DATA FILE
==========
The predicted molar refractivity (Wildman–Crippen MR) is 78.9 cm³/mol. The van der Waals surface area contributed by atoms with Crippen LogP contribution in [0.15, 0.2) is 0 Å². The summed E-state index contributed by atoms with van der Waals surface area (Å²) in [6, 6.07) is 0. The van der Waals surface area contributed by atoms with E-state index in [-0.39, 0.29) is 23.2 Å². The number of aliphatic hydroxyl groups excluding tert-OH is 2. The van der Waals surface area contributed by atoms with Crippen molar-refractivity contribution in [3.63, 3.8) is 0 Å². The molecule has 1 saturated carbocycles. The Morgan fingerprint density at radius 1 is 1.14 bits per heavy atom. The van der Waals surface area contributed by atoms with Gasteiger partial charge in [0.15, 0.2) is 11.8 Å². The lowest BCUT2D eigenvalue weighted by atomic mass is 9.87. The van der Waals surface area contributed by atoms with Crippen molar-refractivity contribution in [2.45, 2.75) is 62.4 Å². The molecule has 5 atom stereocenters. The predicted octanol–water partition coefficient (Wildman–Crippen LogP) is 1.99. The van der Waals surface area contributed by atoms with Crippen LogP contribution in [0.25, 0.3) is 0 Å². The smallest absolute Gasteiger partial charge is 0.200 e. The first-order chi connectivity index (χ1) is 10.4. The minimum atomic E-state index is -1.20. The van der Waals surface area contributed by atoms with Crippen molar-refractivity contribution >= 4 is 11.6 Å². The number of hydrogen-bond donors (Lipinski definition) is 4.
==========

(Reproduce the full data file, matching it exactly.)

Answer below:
The predicted molar refractivity (Wildman–Crippen MR) is 78.9 cm³/mol. The van der Waals surface area contributed by atoms with Crippen LogP contribution in [0.15, 0.2) is 0 Å². The summed E-state index contributed by atoms with van der Waals surface area (Å²) in [6, 6.07) is 0. The van der Waals surface area contributed by atoms with E-state index in [-0.39, 0.29) is 23.2 Å². The number of aliphatic hydroxyl groups excluding tert-OH is 2. The van der Waals surface area contributed by atoms with Crippen molar-refractivity contribution in [3.63, 3.8) is 0 Å². The molecule has 1 saturated carbocycles. The Morgan fingerprint density at radius 1 is 1.14 bits per heavy atom. The van der Waals surface area contributed by atoms with Gasteiger partial charge in [0.15, 0.2) is 11.8 Å². The lowest BCUT2D eigenvalue weighted by atomic mass is 9.87. The van der Waals surface area contributed by atoms with Crippen molar-refractivity contribution in [2.45, 2.75) is 62.4 Å². The molecule has 5 atom stereocenters. The predicted octanol–water partition coefficient (Wildman–Crippen LogP) is 1.99. The van der Waals surface area contributed by atoms with Crippen LogP contribution in [0.25, 0.3) is 0 Å². The smallest absolute Gasteiger partial charge is 0.200 e. The first-order chi connectivity index (χ1) is 10.4. The minimum atomic E-state index is -1.20. The van der Waals surface area contributed by atoms with Crippen molar-refractivity contribution >= 4 is 11.6 Å². The number of hydrogen-bond donors (Lipinski definition) is 4.